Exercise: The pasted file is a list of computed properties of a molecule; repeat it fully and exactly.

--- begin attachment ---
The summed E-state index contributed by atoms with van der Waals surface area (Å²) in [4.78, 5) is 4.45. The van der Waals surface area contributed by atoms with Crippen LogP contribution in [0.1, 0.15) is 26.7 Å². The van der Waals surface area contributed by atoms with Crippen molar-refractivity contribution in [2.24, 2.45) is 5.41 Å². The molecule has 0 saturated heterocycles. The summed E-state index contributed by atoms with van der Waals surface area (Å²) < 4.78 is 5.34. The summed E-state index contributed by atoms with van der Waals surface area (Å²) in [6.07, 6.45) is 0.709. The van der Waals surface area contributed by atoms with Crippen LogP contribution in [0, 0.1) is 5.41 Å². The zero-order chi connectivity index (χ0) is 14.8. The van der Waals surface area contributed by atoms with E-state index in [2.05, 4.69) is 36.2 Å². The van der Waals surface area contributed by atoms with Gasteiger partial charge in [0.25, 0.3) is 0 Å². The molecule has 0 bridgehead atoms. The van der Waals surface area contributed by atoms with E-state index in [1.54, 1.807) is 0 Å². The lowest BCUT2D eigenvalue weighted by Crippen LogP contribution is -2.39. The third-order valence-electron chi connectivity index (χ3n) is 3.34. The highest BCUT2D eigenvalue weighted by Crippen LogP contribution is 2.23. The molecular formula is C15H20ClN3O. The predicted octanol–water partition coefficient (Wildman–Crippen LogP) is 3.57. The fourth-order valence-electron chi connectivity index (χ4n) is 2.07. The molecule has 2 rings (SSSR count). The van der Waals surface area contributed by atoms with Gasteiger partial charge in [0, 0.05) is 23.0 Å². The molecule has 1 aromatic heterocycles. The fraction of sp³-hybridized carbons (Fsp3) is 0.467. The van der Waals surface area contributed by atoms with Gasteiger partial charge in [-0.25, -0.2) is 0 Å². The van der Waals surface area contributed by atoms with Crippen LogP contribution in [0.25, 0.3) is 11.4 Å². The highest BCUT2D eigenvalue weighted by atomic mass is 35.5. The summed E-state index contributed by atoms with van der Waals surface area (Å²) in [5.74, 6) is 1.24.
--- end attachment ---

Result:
The summed E-state index contributed by atoms with van der Waals surface area (Å²) in [4.78, 5) is 4.45. The van der Waals surface area contributed by atoms with Crippen LogP contribution in [0.1, 0.15) is 26.7 Å². The van der Waals surface area contributed by atoms with Crippen molar-refractivity contribution in [2.24, 2.45) is 5.41 Å². The molecule has 0 saturated heterocycles. The summed E-state index contributed by atoms with van der Waals surface area (Å²) < 4.78 is 5.34. The summed E-state index contributed by atoms with van der Waals surface area (Å²) in [6.07, 6.45) is 0.709. The van der Waals surface area contributed by atoms with Crippen LogP contribution in [0, 0.1) is 5.41 Å². The zero-order chi connectivity index (χ0) is 14.8. The van der Waals surface area contributed by atoms with E-state index in [2.05, 4.69) is 36.2 Å². The van der Waals surface area contributed by atoms with Gasteiger partial charge in [0.25, 0.3) is 0 Å². The molecule has 0 bridgehead atoms. The van der Waals surface area contributed by atoms with E-state index in [1.54, 1.807) is 0 Å². The lowest BCUT2D eigenvalue weighted by Crippen LogP contribution is -2.39. The third-order valence-electron chi connectivity index (χ3n) is 3.34. The highest BCUT2D eigenvalue weighted by Crippen LogP contribution is 2.23. The molecular formula is C15H20ClN3O. The predicted octanol–water partition coefficient (Wildman–Crippen LogP) is 3.57. The fourth-order valence-electron chi connectivity index (χ4n) is 2.07. The molecule has 2 rings (SSSR count). The van der Waals surface area contributed by atoms with Gasteiger partial charge in [0, 0.05) is 23.0 Å². The molecule has 1 aromatic heterocycles. The fraction of sp³-hybridized carbons (Fsp3) is 0.467. The van der Waals surface area contributed by atoms with Gasteiger partial charge in [-0.25, -0.2) is 0 Å². The van der Waals surface area contributed by atoms with Crippen LogP contribution in [0.25, 0.3) is 11.4 Å². The highest BCUT2D eigenvalue weighted by atomic mass is 35.5. The summed E-state index contributed by atoms with van der Waals surface area (Å²) in [5.74, 6) is 1.24.